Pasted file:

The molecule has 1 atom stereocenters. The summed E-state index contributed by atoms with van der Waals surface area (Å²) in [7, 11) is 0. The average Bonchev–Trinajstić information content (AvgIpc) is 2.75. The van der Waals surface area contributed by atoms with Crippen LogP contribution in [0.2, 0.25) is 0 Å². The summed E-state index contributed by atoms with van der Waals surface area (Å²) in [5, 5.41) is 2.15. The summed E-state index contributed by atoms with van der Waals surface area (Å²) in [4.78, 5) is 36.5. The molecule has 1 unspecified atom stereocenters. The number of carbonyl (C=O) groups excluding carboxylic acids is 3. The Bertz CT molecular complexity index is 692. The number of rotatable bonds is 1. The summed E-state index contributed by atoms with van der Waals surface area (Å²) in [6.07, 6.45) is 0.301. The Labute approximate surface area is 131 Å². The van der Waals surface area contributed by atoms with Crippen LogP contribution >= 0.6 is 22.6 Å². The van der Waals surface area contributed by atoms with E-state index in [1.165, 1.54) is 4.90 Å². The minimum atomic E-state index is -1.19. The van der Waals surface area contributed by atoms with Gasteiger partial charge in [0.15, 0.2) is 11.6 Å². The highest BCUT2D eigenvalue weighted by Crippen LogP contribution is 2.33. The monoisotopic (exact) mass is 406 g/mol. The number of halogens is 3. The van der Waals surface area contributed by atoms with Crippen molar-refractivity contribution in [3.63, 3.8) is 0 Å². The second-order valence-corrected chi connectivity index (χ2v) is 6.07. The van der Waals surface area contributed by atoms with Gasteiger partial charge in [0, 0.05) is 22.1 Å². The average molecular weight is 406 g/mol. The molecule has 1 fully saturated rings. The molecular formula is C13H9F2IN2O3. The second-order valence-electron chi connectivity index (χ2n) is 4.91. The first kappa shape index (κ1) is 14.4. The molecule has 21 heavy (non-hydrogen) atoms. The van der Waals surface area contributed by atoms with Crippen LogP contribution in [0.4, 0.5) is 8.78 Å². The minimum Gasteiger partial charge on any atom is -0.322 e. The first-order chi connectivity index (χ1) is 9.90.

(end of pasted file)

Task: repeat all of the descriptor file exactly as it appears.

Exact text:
The molecule has 1 atom stereocenters. The summed E-state index contributed by atoms with van der Waals surface area (Å²) in [7, 11) is 0. The average Bonchev–Trinajstić information content (AvgIpc) is 2.75. The van der Waals surface area contributed by atoms with Crippen LogP contribution in [0.2, 0.25) is 0 Å². The summed E-state index contributed by atoms with van der Waals surface area (Å²) in [5, 5.41) is 2.15. The summed E-state index contributed by atoms with van der Waals surface area (Å²) in [4.78, 5) is 36.5. The molecule has 1 unspecified atom stereocenters. The number of carbonyl (C=O) groups excluding carboxylic acids is 3. The Bertz CT molecular complexity index is 692. The number of rotatable bonds is 1. The summed E-state index contributed by atoms with van der Waals surface area (Å²) in [6.07, 6.45) is 0.301. The Labute approximate surface area is 131 Å². The van der Waals surface area contributed by atoms with Crippen LogP contribution >= 0.6 is 22.6 Å². The van der Waals surface area contributed by atoms with E-state index in [1.165, 1.54) is 4.90 Å². The minimum atomic E-state index is -1.19. The van der Waals surface area contributed by atoms with Gasteiger partial charge in [0.15, 0.2) is 11.6 Å². The highest BCUT2D eigenvalue weighted by Crippen LogP contribution is 2.33. The monoisotopic (exact) mass is 406 g/mol. The number of halogens is 3. The van der Waals surface area contributed by atoms with Crippen molar-refractivity contribution in [3.63, 3.8) is 0 Å². The second-order valence-corrected chi connectivity index (χ2v) is 6.07. The van der Waals surface area contributed by atoms with Gasteiger partial charge in [0, 0.05) is 22.1 Å². The average molecular weight is 406 g/mol. The molecule has 1 fully saturated rings. The molecular formula is C13H9F2IN2O3. The second-order valence-electron chi connectivity index (χ2n) is 4.91. The first kappa shape index (κ1) is 14.4. The molecule has 21 heavy (non-hydrogen) atoms. The van der Waals surface area contributed by atoms with Crippen LogP contribution in [0.4, 0.5) is 8.78 Å². The minimum Gasteiger partial charge on any atom is -0.322 e. The first-order chi connectivity index (χ1) is 9.90.